Acer Aspire S7 review
With its sleek, ice white exterior and razor thin chassis, the Acer Aspire S7 is a beautifully designed Ultrabook. It stands little higher than 12mm tall when closed and weighs a paltry 1.3kg, making it perfect for mobile computing. Sadly, it’s a bit fiddly to open because the lip of the keyboard tray extends past the hard, moulded edges of the lid.
Its 13.3in touchscreen has a high 1,920x1,080 resolution, which means you can watch Full HD movies at their full resolution. The display’s colours were rich and vibrant in all of our solid-colour image tests. Contrast and brightness levels were also excellent, although we did notice a perceptible dark shadow running across the bottom of the screen, with the worst affected area being the bottom right-hand corner. It’s quite easy to spot in everyday use, too.
Our biggest gripe, however, was with the accuracy of the screen’s touch controls. Tasks that require a certain degree of precision, such as tapping individual files and managing internet tabs, can be difficult to perform.
The display’s glossy finish made it slightly reflective when we were working under bright lights or in direct sunlight. It’s not perfect, then, but at least we didn’t have any trouble finding a comfortable viewing angle thanks to its 180-degree screen tilt.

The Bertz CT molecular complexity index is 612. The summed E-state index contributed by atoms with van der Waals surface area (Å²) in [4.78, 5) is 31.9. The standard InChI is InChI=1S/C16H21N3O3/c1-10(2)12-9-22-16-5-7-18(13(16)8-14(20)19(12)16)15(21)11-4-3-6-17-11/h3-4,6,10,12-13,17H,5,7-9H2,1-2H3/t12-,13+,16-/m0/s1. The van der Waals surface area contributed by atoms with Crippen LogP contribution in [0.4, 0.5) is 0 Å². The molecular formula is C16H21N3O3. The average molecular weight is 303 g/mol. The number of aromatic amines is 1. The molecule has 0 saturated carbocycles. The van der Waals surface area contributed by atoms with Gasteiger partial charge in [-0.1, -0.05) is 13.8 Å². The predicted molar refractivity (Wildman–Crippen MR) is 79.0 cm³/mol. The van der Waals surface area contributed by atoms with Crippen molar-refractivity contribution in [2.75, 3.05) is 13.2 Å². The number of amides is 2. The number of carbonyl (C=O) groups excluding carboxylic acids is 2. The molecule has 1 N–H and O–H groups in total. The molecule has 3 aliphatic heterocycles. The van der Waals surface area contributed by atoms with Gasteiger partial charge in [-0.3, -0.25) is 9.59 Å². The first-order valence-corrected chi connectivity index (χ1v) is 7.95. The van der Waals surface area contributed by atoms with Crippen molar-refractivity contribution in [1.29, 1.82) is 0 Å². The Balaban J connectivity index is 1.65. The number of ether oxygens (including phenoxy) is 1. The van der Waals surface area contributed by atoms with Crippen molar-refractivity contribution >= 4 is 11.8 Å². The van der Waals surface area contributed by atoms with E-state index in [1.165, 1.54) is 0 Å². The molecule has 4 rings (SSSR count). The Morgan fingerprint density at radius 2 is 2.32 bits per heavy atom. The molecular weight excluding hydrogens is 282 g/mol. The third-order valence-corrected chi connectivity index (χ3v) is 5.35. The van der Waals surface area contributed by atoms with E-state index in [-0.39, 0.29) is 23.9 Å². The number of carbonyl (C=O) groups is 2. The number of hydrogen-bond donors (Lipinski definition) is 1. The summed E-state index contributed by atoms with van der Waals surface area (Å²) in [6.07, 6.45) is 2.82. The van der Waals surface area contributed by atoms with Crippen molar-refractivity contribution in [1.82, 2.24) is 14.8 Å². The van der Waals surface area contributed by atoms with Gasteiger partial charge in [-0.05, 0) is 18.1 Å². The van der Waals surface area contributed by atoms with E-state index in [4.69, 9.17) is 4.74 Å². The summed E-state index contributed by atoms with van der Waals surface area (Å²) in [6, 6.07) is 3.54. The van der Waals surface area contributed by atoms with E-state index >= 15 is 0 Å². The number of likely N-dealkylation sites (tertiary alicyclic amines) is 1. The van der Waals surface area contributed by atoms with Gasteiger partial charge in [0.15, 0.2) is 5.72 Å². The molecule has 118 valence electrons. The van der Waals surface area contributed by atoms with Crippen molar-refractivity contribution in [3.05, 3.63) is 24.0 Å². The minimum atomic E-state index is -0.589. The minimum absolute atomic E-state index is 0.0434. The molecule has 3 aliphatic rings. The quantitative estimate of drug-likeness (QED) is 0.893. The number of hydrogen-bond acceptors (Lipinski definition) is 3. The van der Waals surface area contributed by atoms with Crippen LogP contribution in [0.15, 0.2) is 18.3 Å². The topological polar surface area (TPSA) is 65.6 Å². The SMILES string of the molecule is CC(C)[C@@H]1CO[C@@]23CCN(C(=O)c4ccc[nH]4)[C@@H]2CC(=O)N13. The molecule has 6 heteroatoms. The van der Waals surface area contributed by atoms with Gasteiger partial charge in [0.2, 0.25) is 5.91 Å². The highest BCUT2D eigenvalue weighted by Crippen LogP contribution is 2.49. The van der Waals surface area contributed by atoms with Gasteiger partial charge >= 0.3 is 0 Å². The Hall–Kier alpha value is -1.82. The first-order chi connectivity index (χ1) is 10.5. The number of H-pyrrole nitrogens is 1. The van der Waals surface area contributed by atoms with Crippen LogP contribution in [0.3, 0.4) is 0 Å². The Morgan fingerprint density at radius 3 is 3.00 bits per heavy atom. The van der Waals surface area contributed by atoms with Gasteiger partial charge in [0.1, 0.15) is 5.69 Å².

Sadly, we weren’t impressed by its keyboard. The Chiclet-style keys were well-spaced and had an LED backlight to illuminate them in poor light conditions, but had such little travel that it was almost like typing on a flat surface. This offered little to no tactile feedback, and the hard, sharp edges of the keyboard tray also dug into our wrists, making it difficult to type on the Aspire S7 after a long period of time. We also didn’t like the position of the Pg Up and Pg Dn keys (placed right above the left and right arrow keys) because we regularly hit them accidentally.
The all-in-one touchpad had its fair share of problems, too. It was accurate, but its smooth finish made moving the cursor across the screen more tiresome than it should be due to its lack of friction.
If you’d rather not have to deal with the touchpad, there’s always the option of using the bundled mouse, which connects to the Aspire S7 wirelessly via Bluetooth. It was a little small for our hands, but we certainly preferred using the mouse than the touchpad.
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